A girl and her mother are on a journey in order to visit you. Along the way the girl strikes up conversations with some very different and unique people who all have a story to share if someone is willing to listen.
Title: Visiting You: A Journey of Love
Author: Rebecka Sharpe Shelberg
Illustrator: Andrea Edmonds
ISBN: 9781925335668 Language: English
Themes: apperancecs, love, people
What’s it about?
This story tells the journey, or several journeys, that a girl and her mother take to visit you. On each of these journeys she sees someone who may appear cold, or angry, or annoyed but decides that she isn’t scared of them and instead asks them where they are going and thus learns the stories behind the faces.
The story is so simplistic with repetitive lines but it is so effective to give a voice to the main character. The stories behind the faces are very different and also very real – there is sadness but also a lot of love. The illustrations are delightful – but their colours used also reflect the tone and feelings of the person telling the story.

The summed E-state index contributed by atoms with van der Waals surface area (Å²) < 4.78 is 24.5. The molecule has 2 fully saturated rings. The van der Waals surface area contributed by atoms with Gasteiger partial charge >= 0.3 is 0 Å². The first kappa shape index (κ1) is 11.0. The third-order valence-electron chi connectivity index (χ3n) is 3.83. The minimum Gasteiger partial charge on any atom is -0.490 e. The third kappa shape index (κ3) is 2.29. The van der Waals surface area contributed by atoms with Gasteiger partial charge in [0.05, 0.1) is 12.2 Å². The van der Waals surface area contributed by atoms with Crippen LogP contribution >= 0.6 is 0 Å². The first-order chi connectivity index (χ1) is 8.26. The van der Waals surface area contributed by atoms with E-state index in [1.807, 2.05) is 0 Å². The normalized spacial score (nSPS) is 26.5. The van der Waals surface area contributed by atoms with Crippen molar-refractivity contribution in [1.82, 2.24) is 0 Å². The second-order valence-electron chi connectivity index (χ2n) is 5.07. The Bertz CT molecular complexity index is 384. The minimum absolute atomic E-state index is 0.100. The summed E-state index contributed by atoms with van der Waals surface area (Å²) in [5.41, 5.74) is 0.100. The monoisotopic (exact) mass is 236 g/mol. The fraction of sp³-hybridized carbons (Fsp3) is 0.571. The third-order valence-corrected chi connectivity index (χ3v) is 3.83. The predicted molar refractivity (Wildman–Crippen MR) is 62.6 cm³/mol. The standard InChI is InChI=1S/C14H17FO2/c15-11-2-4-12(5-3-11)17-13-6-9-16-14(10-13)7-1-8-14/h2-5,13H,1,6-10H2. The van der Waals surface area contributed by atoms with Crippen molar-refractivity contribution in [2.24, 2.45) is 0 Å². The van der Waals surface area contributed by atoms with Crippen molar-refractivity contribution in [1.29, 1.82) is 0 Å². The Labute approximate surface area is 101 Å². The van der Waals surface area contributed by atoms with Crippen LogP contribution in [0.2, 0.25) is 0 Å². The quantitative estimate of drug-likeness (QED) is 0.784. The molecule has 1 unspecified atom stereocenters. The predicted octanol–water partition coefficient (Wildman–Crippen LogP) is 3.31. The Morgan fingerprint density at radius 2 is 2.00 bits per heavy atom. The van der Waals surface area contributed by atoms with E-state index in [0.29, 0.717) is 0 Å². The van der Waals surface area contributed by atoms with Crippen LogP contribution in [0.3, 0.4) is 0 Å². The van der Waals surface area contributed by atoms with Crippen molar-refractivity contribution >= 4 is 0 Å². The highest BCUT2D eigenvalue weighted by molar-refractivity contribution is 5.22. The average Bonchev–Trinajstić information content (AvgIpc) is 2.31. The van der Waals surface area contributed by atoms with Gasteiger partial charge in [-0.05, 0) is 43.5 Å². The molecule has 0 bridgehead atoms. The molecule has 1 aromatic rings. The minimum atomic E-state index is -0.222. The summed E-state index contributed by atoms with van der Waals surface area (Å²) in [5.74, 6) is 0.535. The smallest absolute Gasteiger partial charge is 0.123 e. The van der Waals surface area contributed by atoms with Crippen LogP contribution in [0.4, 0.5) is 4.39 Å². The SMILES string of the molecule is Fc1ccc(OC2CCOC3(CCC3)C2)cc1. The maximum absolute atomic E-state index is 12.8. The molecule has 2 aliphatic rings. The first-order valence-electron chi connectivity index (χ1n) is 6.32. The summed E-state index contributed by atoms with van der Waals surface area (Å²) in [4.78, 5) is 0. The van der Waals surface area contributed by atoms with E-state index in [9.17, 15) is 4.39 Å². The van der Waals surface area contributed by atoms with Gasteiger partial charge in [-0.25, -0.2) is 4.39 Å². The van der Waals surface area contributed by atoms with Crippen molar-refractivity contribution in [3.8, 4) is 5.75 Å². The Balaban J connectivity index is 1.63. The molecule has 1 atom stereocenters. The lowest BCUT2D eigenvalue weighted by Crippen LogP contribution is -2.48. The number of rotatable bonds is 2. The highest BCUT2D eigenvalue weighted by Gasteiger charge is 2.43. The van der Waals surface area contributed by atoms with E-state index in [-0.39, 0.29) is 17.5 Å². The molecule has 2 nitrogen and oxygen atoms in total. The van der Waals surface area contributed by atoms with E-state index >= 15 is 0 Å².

No, nothing to read here.
I actually spotted this book in the window of my local bookstore and just had to purchase it. At first it was the cover that caught my attention – the beautiful colours and the diverse characters on it. And then I started reading the story and knew that the book was coming home.
“… show the importance of holding onto the memories.”
The book makes the reader the ‘you’ which is quite an odd concept and one I haven’t encountered before but at the same time it does make you feel you are part of the story. On each journey – by bus, train, ferry, car…there is someone there with a story. Most of the stories are quite sad – such as the woman who’s visiting her son that is in a coma, the man whose wife has died, the girl whose granddad doesn’t remember her but still she keeps visiting him. At the same time as the sadness, the feelings and memories convey the love of what they once had and show the importance of holding onto the memories.
Not judging someone by their appearance is also a big theme in the book – scruffy, grumpy – these are words we associate with being negative. This book is asking the reader to look beyond what a person may appear like and asks: Why do they wear that expression? Where is the person going? How does that impact on the expression they wear?
This is one of those books that would suit any classroom at any time but perhaps would be most beneficial to read during the start of the year and during Harmony Day celebrations. A truly beautiful book that I am proud to own.